5 Tips for Teaching Younger Kids
For leaders who work with small groups of kindergarteners, 1st or 2nd graders, try some of the following suggestions to maximize your small group time.
Simplify the material. For the Bible story, stick to the facts of the plot and the main idea. Remove contextual or historical details that don’t affect the main teaching point. For example, if you were teaching the story of the Good Samaritan, it wouldn’t be very age appropriate for kindergarteners to hear a detailed cultural explanation of what it meant to be a Samaritan in Jesus’ time. An additional simple adaptation of the small group lesson is to choose fewer discussion questions (if you want to do this, choose the questions in the lesson marked with asterisks.) Another way to lessen the difficulty level is to shorten Bible verses or choose fewer of them. For example you could choose one verse for your small group to focus on monthly instead of weekly.
Use lots of visuals. Many leaders find that coloring pages are a good way to keep little hands busy while they are being asked to listen or to discuss the story. Object lessons and storytelling that incorporates props or visuals helps young children who are concrete learners. If you have a smart phone, you could use an app like the Bible Story app for kids, or video clips on Youtube selected ahead of time to review a Bible story.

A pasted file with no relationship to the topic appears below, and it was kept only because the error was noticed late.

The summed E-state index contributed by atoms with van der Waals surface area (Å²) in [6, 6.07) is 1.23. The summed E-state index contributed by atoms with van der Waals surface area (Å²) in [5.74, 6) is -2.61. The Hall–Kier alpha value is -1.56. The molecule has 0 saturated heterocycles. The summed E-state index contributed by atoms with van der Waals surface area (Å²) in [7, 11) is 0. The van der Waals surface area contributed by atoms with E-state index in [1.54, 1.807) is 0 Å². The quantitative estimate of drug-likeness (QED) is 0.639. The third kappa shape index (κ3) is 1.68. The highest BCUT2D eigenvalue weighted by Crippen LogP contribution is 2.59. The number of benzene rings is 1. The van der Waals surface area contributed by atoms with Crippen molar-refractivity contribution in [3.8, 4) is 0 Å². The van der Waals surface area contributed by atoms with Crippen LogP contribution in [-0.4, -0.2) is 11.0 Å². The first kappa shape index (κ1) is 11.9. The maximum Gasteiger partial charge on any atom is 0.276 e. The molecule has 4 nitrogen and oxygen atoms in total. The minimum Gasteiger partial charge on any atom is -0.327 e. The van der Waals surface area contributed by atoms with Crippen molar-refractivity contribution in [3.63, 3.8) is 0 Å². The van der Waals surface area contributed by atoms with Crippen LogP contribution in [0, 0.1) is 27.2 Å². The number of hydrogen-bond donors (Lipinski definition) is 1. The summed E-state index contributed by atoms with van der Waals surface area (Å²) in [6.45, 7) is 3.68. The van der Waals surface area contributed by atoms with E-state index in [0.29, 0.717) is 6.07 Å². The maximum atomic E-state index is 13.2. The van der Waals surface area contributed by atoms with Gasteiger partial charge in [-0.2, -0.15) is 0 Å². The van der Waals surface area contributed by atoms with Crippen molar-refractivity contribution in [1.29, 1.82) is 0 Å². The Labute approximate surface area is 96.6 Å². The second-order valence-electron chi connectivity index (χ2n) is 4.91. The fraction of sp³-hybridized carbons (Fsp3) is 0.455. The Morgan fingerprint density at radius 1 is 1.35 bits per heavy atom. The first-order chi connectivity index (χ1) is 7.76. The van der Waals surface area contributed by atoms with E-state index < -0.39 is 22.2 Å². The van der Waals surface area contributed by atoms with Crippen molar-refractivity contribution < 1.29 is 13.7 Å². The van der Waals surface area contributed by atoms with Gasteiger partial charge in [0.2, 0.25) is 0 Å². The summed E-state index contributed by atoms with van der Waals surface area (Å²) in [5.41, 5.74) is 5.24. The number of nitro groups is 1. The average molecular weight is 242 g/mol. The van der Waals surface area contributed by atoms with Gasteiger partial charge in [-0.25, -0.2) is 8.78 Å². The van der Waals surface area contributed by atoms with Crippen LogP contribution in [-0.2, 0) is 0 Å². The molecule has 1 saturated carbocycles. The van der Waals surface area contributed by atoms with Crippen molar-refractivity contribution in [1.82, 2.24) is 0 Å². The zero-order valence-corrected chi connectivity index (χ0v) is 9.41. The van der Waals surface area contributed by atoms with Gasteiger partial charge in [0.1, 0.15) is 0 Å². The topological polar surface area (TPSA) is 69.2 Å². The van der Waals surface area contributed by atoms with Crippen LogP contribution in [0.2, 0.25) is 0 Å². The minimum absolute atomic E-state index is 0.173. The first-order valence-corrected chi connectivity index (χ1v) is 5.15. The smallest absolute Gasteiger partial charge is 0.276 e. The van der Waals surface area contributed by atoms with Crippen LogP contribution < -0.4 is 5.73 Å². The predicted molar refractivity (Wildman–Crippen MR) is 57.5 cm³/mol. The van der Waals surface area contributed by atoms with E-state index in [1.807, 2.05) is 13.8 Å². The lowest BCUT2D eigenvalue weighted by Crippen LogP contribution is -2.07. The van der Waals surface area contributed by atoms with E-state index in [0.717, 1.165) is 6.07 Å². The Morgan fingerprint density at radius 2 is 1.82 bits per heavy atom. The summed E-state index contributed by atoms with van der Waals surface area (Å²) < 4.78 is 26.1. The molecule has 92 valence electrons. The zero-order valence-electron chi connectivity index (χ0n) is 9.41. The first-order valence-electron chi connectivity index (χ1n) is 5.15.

Keep it playful. Young children learn a lot through imaginative play. Give young children a chance to act out the story using visuals like small objects or figurines. Use games to make discussion time lively and engaging (e.g. dice games, ZAP!, or memory are great for this).
Incorporate repetition and ritual. Young kids thrive on routine and repetition. Figure out what special routines your small group might have each week, for snack, for sharing, for prayer, etc. Avoid always doing new activities that require learning new instructions; instead, pick activities or games that they like and repeat them often. You could choose a repetitive teaching point for the whole year that you weave into every lesson (E.g. God is My Rock and He Loves Me, God is My Light and He Loves Me). Also, try repeating key phrases to give instruction such as:
- I need you to . . .
- Could you do me a favor and . . .
- It would be really helpful if you . . .
Check your expectations. Make sure your expectations are realistic. If you have a small group of kindergarteners, don’t expect to make it through all the material in a lesson. Set goals for your group that are achievable considering the age and development of the children. Understand that very young children are concrete learners, and are not ready to make abstract connections about spiritual things. You may not see a ton of observable spiritual growth with very small children, but that doesn’t mean you aren’t playing a huge role in their lives. You have a chance to help lay a strong foundation and to build relationships that point children toward God and his Word both now and as they grow and mature.